For more than 60 years, CDC has provided scientific leadership in the public health efforts to fight malaria, increasing global understanding and capacity to prevent death and illness from malaria, especially among those most vulnerable – women and children. CDC science has also made critical contributions to our understanding of the impact of drug resistance and ways to prevent its spread. CDC has contributed to the development and evaluation of the interventions recommended by the World Health Organization, now being used in efforts to control malaria worldwide: ITNs, ACTs, IPTp, IRS, and SMC . PMI’s focus is to scale up access to and use of these interventions.
In addition, CDC has long worked closely with National Malaria Control Programs to build their technical leadership and capacity to implement effective prevention and control. Through PMI, it continues this work, by sharing its technical expertise, particularly in the following areas:
- Design and implementation of monitoring & evaluation
- Surveillance of malaria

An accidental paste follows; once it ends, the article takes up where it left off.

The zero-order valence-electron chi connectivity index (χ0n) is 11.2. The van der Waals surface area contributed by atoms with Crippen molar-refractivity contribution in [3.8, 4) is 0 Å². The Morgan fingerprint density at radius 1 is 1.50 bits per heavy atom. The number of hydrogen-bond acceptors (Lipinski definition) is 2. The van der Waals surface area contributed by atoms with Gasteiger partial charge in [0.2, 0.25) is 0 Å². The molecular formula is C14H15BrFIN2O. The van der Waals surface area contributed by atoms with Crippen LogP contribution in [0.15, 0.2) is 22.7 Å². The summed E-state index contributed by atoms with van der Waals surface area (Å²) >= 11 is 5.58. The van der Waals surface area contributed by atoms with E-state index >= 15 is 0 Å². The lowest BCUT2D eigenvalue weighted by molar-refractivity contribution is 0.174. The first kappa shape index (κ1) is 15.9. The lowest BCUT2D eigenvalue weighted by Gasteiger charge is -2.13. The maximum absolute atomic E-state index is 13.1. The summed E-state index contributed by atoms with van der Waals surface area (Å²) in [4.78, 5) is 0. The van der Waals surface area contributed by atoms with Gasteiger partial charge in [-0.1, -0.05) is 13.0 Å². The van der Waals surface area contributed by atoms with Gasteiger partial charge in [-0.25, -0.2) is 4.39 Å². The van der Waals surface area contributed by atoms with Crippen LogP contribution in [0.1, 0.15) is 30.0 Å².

- Operational research
- Case management (including diagnostics)
- Entomology/vector control
- Laboratory support
CDC's Congressional Mandate in Support of PMI
CDC is charged by U.S. Congress through the Lantos/Hyde Act to take a leadership position in strategic information (monitoring and evaluation, surveillance, operations research)—advising the U.S. Malaria Coordinator on priorities for strategic information activities and being a key implementer of such activities. To ensure that limited resources are being used wisely, CDC helps countries and the U.S. Government target appropriate malaria prevention efforts and understand the impact of PMI activities and interventions.
To find out more about PMI, visit the PMI websiteexternal icon.